Traditional dragon boat racing, in China, coincides with the 5th day of the 5th Chinese lunar month (varying from late May to June on the modern Gregorian Calendar). The summer solstice occurs around 21 June and is the reason why Chinese refer to their festival as "Duan Wu" or "Duen Ng". Both the sun and the dragon are considered to be male (the moon and the mythical phoenix, however, are considered to be female). The sun and the dragon are at their most potent during this time of the year, so cause for observing this through ritual celebrations such as dragon boat racing. It is also the time of year when rice seedlings must be transplanted in their paddy fields to allow for wet rice cultivation. Wu or Ng refers to the sun at its highest position in the sky during the day, the meridian of 'high noon'. Duan or Duen refers to upright or directly overhead. Thus, Duan Wu is an ancient reference to the maximum position of the sun in the northern hemisphere, the longest day of the year or the summer solstice.

Venerating the dragon deity was meant to avert misfortune and calamity and encourage rainfall, which is needed for the fertility of the crops and thus, for the prosperity of an agrarian way of life. Celestial dragons were the controllers of rain, monsoons, winds, and clouds. The Emperor was "The Dragon" or the "Son of Heaven", and Chinese people refer to themselves as "dragons" because of its spirit of strength and vitality. Unlike dragons in European mythology, which are typically considered to be evil and demonic, Asian dragons are regarded as wholesome and benevolent, and thus worthy of veneration, not slaying. If rainfall is insufficient, however, drought and famine can result. Veneration of dragons in China seems to be associated with annually ensuring life-giving water and bountiful rice harvests in south-central China.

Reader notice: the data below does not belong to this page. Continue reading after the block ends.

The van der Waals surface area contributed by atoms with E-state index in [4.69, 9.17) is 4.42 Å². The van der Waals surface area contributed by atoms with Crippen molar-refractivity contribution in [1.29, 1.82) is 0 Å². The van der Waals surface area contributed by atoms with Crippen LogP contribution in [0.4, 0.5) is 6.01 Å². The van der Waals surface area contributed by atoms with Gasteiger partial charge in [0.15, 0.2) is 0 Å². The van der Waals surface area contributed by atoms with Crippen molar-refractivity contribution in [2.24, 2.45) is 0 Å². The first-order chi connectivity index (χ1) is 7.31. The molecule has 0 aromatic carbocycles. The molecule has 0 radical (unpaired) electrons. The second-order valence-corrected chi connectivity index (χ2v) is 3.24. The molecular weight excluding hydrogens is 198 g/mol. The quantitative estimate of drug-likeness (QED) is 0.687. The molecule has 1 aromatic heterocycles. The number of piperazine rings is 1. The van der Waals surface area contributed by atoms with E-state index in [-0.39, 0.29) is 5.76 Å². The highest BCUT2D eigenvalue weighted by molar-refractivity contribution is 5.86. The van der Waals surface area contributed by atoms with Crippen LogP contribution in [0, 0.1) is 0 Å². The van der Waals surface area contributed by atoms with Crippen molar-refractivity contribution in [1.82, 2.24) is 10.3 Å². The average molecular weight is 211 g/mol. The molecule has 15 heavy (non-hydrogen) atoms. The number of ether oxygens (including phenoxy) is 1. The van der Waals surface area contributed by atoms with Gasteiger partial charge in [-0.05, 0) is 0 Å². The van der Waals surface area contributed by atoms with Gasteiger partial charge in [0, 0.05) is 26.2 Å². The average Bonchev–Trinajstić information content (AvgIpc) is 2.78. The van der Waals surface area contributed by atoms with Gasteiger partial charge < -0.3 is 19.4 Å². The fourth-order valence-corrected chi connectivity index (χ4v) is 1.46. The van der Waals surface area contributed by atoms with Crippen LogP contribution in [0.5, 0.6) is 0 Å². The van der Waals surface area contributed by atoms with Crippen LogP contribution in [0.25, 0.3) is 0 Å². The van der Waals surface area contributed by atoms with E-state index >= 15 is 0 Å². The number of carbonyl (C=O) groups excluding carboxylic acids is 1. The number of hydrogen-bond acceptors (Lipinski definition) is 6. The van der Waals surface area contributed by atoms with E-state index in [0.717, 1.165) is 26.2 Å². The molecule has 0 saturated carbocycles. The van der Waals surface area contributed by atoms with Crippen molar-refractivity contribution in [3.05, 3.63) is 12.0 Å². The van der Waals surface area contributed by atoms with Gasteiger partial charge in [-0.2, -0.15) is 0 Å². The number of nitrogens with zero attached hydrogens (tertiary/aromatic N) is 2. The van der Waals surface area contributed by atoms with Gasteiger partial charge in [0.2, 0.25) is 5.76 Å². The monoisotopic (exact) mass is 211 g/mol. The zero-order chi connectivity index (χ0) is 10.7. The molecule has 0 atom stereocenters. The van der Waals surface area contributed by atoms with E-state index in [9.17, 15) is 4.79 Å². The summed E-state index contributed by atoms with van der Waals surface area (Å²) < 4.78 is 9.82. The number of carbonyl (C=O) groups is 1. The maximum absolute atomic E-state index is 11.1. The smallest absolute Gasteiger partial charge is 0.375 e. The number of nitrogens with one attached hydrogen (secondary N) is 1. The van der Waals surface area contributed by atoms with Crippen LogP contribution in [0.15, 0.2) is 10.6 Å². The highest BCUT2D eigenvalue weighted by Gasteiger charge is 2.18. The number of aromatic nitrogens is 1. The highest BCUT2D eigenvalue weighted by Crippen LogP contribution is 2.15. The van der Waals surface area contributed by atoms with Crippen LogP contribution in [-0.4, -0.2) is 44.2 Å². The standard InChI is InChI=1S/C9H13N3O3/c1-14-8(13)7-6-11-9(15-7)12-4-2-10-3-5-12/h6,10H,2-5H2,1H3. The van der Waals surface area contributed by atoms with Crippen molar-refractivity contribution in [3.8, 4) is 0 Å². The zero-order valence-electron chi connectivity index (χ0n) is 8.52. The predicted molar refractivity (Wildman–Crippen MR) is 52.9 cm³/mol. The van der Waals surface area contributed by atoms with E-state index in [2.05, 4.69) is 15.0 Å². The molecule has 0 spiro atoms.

Another ritual called Awakening of the Dragon involves a Daoist priest dotting the bulging eyes of the carved dragon head attached to the boat. Doing so symbolizes the dragon ending its slumber and re-energizing its spirit, or qi (pronounced: chee). In modern dragon boat festivals, a representative can be invited to step forward to dot the eyes on a dragon boat head with a brush dipped in red paint.

Not understanding the significance of Duanwu, 19th-century European observers of the racing ritual referred to the spectacle as a "dragon boat festival". This is the term that has become known in the West. Dragon boat racing, like Duanwu, is observed and celebrated in many areas of east Asia with a significant population of ethnic Chinese such as Singapore, Malaysia, and the Riau Islands, as well as having been adopted by the Ryukyu Islands since ancient times. The date on which races were held is referred to as the "double fifth", since Duanwu is reckoned as the fifth day of the fifth lunar month, which often falls on the Gregorian calendar month of June and occasionally in May or July. Duanwu is reckoned annually in accordance with the traditional calendar system of China, which is a combination of solar and lunar cycles, unlike the solar-based Gregorian calendar system.